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## Homework Statement

Calculate by direct integration the moment of inertia for a thin rod of mass M and length L about an axis located distance d from one end.

## Homework Equations

I = Ʃm

_{i}r

^{2}

_{i}

Which can be rewritten as int (r

^{2})dm as Δm -> 0

Since we cannot integrate over a mass, we need to switch to dx, which is dm = M/L dx

## The Attempt at a Solution

The question is asking us to find the moment of inertia as it rotates on an axis d from one end.

Normally, if we are trying to find the moment of inertia of an "infinitely thin" rod rotating on one end, the moment of inertia is (1/3)ML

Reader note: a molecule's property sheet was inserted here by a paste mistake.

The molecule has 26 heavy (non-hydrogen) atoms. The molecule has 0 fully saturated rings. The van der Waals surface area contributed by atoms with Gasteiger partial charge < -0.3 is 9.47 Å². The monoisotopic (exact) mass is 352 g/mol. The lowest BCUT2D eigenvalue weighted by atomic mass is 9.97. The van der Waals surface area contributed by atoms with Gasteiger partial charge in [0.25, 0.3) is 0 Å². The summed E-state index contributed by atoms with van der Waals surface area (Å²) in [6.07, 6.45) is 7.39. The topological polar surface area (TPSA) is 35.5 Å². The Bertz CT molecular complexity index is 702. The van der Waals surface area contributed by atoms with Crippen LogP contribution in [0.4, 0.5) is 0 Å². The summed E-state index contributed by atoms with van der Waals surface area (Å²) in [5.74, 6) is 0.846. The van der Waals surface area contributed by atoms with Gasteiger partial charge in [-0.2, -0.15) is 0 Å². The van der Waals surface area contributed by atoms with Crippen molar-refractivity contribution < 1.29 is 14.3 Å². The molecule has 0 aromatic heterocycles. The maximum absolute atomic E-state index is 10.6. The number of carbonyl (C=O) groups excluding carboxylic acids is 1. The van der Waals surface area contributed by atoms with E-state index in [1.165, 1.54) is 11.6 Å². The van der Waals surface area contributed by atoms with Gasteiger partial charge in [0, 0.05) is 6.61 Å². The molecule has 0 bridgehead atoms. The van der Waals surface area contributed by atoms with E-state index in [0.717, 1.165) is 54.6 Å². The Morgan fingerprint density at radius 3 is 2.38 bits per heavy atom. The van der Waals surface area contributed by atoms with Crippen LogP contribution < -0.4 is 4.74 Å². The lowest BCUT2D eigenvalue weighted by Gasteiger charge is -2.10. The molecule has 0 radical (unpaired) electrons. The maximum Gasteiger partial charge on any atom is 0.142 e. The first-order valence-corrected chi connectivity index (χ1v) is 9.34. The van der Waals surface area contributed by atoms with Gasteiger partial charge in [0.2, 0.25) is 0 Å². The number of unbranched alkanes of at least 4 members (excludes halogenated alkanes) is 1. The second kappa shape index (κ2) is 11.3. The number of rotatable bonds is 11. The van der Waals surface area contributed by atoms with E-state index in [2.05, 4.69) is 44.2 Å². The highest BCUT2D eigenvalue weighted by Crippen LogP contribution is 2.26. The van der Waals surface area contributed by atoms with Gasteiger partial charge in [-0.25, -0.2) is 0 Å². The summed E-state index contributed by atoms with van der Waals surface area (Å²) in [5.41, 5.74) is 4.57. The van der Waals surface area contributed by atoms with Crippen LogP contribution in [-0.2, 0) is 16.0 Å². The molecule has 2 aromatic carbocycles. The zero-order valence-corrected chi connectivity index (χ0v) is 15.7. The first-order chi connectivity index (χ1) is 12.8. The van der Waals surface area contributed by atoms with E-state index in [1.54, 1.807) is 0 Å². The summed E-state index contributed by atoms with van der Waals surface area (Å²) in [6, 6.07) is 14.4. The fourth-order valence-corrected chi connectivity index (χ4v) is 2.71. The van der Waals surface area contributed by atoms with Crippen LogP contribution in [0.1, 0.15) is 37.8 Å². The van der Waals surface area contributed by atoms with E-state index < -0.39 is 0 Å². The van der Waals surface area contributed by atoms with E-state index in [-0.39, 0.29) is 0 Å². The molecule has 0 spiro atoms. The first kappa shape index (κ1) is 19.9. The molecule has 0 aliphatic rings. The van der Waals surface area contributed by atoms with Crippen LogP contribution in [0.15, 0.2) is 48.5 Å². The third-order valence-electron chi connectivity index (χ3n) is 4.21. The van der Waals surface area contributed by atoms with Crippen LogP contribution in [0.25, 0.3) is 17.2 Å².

^{2}

However, we have to manually integrate this problem because we have mass on both sides of the axis of rotation.

I took two integrals- one on one side of d, and on the other.

First side:

(M/d) int(x

^{2})dx (with bounds 0 to d)

(M/d)(x

^{3}/3) (with bounds 0 to d)

= Md

^{2}/3

The second side:

(M/L-d) int(x

^{2}) dx (with bounds from d to L)

(M/L-d) (x

^{3}/3) (with bounds from d to L)

(M/L-d) ( (L

^{3}/3) - (d

^{3}/3))

Then I added the two moments of inertia together, to get:

(Md

^{2}/3) + (M/L-d)((L

^{3}/3) - (d

^{3}/3))

This answer is not correct, and I was wondering where i went wrong conceptually/mathematically. Homework is due soon, so any immediate help is greatly appreciated.